My filing system in my small office consists primarily of things tossed in boxes of various sizes and ever-growing piles of papers, folders, magazines, newspapers, disks, books, and other sundries. It works well for me since, even with my often faulty memory, I usually know the general area where anything I need can be found. However, every so often, the accumulation nears critical mass and threatens to collapse around and on top of me.
Not wanting to be found, mummified, under a mountain of what would, to the casual observer, seem to be random pieces of trash but which are, in fact, all items that are or once were important, I am occasionally compelled to sort through the piles and boxes and decide what should be kept and what can be shredded or tossed into the wastebasket or recycle bin.
Sometimes, it’s not easy making the decision. Should I keep the business card of the lawn service I used five years ago? Probably not. I can always look them up online if I ever want to call and let them know I still don’t want their services. What about the one from a favorite sister-in-law who used to sell real estate but who gave it up years ago and went into nursing? It does have a really good picture of her on it. And I’m pretty sure that someday, the stars will align, the right words will come to me, and I’ll be able to use it to have a bit of fun tweaking her about something or other. Yup. That’s a keeper.
Thankfully, all the stuff does not require such consideration. A quick glance is all it takes for articles circled and notes made in newspapers. If they can still be used for a post some day, they go back in the pile. If they’ve been used or are no longer relevant, out they go. Folders are active or not. CDs and DVDs are easy to sort.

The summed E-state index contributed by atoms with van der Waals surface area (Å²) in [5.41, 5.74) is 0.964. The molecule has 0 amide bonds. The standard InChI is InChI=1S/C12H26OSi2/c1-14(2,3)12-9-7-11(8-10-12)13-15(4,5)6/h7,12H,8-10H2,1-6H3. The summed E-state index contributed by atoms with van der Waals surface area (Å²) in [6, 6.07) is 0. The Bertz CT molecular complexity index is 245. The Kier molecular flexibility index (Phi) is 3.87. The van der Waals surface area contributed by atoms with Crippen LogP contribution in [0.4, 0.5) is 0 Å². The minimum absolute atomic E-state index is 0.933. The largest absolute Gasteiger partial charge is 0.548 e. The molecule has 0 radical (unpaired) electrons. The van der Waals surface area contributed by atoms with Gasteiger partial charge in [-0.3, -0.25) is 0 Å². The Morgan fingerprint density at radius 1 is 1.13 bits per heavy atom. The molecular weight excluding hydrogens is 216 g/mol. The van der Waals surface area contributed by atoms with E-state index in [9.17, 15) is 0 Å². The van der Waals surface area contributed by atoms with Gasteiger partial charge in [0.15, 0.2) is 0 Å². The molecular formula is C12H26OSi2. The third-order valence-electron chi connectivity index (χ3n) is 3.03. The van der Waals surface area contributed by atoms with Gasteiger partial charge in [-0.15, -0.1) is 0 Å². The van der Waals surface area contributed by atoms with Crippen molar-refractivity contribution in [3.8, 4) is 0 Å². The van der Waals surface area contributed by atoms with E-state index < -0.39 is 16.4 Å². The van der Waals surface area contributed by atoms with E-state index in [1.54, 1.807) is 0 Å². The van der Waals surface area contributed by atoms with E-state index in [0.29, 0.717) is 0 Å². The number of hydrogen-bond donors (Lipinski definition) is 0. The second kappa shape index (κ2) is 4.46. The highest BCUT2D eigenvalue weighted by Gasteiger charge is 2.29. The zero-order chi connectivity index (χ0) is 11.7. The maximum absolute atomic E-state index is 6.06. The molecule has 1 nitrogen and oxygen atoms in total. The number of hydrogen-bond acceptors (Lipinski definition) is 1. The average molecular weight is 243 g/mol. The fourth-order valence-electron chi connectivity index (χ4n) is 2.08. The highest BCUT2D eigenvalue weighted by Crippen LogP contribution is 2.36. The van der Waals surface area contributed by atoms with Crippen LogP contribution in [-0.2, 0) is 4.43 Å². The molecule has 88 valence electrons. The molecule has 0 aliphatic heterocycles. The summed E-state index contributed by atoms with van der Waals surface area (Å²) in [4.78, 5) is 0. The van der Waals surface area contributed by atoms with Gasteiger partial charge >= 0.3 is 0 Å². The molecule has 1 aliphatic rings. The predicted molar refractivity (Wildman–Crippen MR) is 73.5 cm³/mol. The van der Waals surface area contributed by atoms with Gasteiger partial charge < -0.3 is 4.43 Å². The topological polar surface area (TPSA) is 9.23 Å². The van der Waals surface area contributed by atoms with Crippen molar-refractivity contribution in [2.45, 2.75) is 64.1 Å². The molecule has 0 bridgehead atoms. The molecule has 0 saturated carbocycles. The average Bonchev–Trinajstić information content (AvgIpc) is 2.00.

During these periodic flirtations with actual cleaning, I usually have a lot of time to think. Many times, I think about how my lovely wife and I are perfectly suited for each other, a match made in heaven, really. You see, she likes a clean house and I wouldn’t notice a half-consumed cup of coffee on a counter unless whatever eventually grew in it evolved to the point where it took me hostage and demanded to be recognized as an independent nation.
She loves a made bed. I see the process of straightening and smoothing sheets and blankets that are going to get messed up again in a few hours as a complete waste of time. She long ago accepted that she would never be able to remodel me into a bed maker, though every once in a while I do make the bed, just to keep her a little off balance.
By now you must be wondering what is the point of this essay. Well, to tell you the truth, there isn’t one. Cleaning invariably makes me think of odd things and writing this was one of them. But it has led us to the point where I can ask how you feel about cleaning.
Who does what in your house?
Are you more like my wife or like me?
If the two of you are opposites, does it create tension or problems or have you accepted that you’re different?
And if the two of you are both clean freaks, who decides how the cleaning is done, how the towels are folded, etc.?
I won’t even ask what it’s like if both of you are like me. That’s way to scary to even think about!